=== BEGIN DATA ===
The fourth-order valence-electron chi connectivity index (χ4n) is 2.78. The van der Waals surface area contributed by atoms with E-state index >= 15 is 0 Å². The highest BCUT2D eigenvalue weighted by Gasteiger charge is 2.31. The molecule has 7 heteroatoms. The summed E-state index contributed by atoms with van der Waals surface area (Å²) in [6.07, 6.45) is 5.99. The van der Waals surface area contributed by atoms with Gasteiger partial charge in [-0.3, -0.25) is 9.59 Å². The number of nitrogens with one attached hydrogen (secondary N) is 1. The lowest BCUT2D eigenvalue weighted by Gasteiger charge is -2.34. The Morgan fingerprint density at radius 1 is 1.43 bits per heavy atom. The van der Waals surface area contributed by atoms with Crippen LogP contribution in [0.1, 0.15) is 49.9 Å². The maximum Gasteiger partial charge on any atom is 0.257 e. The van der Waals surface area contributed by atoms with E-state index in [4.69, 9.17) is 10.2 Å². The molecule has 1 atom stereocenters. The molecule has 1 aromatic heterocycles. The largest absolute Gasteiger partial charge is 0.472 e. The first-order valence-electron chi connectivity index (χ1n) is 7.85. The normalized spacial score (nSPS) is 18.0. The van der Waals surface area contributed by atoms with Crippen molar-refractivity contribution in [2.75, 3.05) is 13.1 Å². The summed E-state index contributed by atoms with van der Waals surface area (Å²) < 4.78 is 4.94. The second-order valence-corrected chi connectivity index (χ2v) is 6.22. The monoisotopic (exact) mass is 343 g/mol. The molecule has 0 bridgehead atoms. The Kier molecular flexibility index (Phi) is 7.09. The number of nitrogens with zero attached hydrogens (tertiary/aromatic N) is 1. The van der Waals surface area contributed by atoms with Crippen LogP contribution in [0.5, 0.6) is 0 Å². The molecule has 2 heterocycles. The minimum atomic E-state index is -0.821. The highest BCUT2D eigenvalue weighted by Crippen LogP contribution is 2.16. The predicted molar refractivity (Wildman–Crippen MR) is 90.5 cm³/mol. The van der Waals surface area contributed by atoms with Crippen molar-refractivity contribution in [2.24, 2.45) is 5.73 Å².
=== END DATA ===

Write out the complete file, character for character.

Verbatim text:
The fourth-order valence-electron chi connectivity index (χ4n) is 2.78. The van der Waals surface area contributed by atoms with E-state index >= 15 is 0 Å². The highest BCUT2D eigenvalue weighted by Gasteiger charge is 2.31. The molecule has 7 heteroatoms. The summed E-state index contributed by atoms with van der Waals surface area (Å²) in [6.07, 6.45) is 5.99. The van der Waals surface area contributed by atoms with Gasteiger partial charge in [-0.3, -0.25) is 9.59 Å². The number of nitrogens with one attached hydrogen (secondary N) is 1. The lowest BCUT2D eigenvalue weighted by Gasteiger charge is -2.34. The Morgan fingerprint density at radius 1 is 1.43 bits per heavy atom. The van der Waals surface area contributed by atoms with Crippen LogP contribution in [0.1, 0.15) is 49.9 Å². The maximum Gasteiger partial charge on any atom is 0.257 e. The van der Waals surface area contributed by atoms with E-state index in [4.69, 9.17) is 10.2 Å². The molecule has 1 atom stereocenters. The molecule has 1 aromatic heterocycles. The largest absolute Gasteiger partial charge is 0.472 e. The first-order valence-electron chi connectivity index (χ1n) is 7.85. The normalized spacial score (nSPS) is 18.0. The van der Waals surface area contributed by atoms with Crippen molar-refractivity contribution in [2.75, 3.05) is 13.1 Å². The summed E-state index contributed by atoms with van der Waals surface area (Å²) < 4.78 is 4.94. The second-order valence-corrected chi connectivity index (χ2v) is 6.22. The monoisotopic (exact) mass is 343 g/mol. The molecule has 0 bridgehead atoms. The Kier molecular flexibility index (Phi) is 7.09. The number of nitrogens with zero attached hydrogens (tertiary/aromatic N) is 1. The van der Waals surface area contributed by atoms with Crippen LogP contribution in [0.5, 0.6) is 0 Å². The molecule has 2 heterocycles. The minimum atomic E-state index is -0.821. The highest BCUT2D eigenvalue weighted by Crippen LogP contribution is 2.16. The predicted molar refractivity (Wildman–Crippen MR) is 90.5 cm³/mol. The van der Waals surface area contributed by atoms with Crippen molar-refractivity contribution in [2.24, 2.45) is 5.73 Å².